The timely debate: how much water a day is enough or on the other end of the spectrum, too much? Should you supplement your water with minerals, salts, or electrolytes? We’re here to discuss all things hydration: how to enhance your hydration, keep a consistent water drinking routine, and how to tap into and maximize your daily water needs.

Why is drinking water SO important?

We are all aware of water’s necessity. It keeps our minds energized and focused, our joints lubricated, our digestive systems flowing, and our skin supple and healthy. As women, water keeps our hormones healthily balanced, our menstrual cycles regular, and our urinary tracts flushed of excess waste and harmful bacteria. In addition to the aesthetic factors, water is a crucial component of every cell in our bodies: more of your body is constituted of water than of organic matter. It’s no wonder we’re all obsessed with keeping our Stanleys and Hydro Flasks on hand!

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Tap water? Filtered water? 

If you’re scrolling through Insta or your #fyp, you’re bound to see an influencer touting their newest hydration method. It’s true that you need to drink water everyday; to what extent is contingent upon a lot of different factors, like sex, activity level, your metabolic rate, etc. Because women use and deposit energy differently than men, women typically need less water throughout the day. Instead, we might need higher levels of potassium, sugar, or sodium in order to keep our hydration equilibrium in check. Tap water usually contains these necessary minerals; with these minerals, though, comes the risk of ingesting the potentially dangerous additives in tap water. Drinking filtered water and adding minerals to remineralize it + ensure you're getting proper hydration is an option you could definitely consider as well. Himalayan pink salt and celtic salt are inexpensive options for mineral reintroduction.

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Dehydration & over-hydration myths

  1. MYTH: You should be drinking a gallon of water a day.

→FACT: There are certain criteria that factor into how much water you need a day. Like we’d mentioned--your biological sex plays a role. Your activity level, the climate in the place you live, and your diet also are significant players in your suggested daily water intake. Ultimately, your body wants hydration equilibrium, meaning a relatively even input and output of water. There are online calculators that can give you a rough estimate of the amount of water you should be drinking. Despite individual differences, it’s fair to generalize that a gallon of water a day is excessive. A healthy range is about 60-90 ounces (compared to 128 ounces in a gallon); for an exact number, consult your doctor.

  1. MYTH: Any liquid that isn’t water isn’t hydrating.

→FACT: It’s true that water is the most hydrating and healthy liquid for our bodies. It has no calories, added sugars, or other molecules for the body to digest and process. Although water is the body’s “preference,” almost all other liquids are hydrating, including coffee, milk, juice, and even alcohol. The extent to which they’re hydrating is a obviously different than water, especially when considering caffeinated beverages and alcohol, but they still provide the benefits of hydration.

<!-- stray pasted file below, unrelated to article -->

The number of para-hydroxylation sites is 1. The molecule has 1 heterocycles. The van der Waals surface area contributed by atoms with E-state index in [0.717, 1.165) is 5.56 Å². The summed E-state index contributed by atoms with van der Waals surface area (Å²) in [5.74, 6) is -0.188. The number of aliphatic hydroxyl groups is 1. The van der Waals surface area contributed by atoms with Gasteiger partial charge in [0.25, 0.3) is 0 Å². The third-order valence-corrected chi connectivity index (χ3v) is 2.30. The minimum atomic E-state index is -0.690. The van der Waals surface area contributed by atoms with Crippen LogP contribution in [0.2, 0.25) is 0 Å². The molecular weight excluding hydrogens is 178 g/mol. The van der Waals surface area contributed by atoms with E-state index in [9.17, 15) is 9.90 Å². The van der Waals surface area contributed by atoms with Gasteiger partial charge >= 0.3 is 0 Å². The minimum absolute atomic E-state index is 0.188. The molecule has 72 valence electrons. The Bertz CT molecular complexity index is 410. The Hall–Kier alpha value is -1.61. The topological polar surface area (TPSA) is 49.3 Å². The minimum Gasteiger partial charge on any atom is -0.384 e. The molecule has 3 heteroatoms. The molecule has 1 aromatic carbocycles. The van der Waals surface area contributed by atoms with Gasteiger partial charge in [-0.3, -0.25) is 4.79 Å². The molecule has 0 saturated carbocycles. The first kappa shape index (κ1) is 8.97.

1. MYTH: You should be drinking sports drinks daily to replenish lost electrolytes.

→FACT: Unless you are an extreme athlete, i.e., you’re sweating out more water than you’re taking in, you don’t necessarily need to worry about electrolyte loss. Your body is skilled at maintaining a healthy balance of salts and electrolytes through a highly specialized and evolutionarily selected set of processes. Drinking sports drinks too frequently--which also contained added sugars--can throw off these internal processes. You might end up expelling too many healthy salts and sugars if you’re trying to override your body’s tried-and-true processes. 

  1. MYTH: You can never drink too much water.

→FACT: Although it’s difficult to drink too much water in a day, it’s still possible. This phenomenon is called “water toxicity,” and usually manifests in the same somatic ways that dehydration does: headaches, cognitive impairments, nausea, excessive fatigue. One way to discern over-hydration versus dehydration is to a.) perform a mental “audit” of your hydration habits; and b.) track the amount of times you urinate in day (as well as characteristics of the urine--is it clear? Dark yellow?). Because your body is excellent at maintaining healthy water balances, it’s somewhat difficult to induce water toxicity--you would have to drink a large quantity of water in a relatively short amount of time. To avoid this, be mindful of the timing between and quantity of water intake.

Now you know how to calculate your daily water intake, enhance your hydration, and address common water-drinking myths. Happy hydrating!

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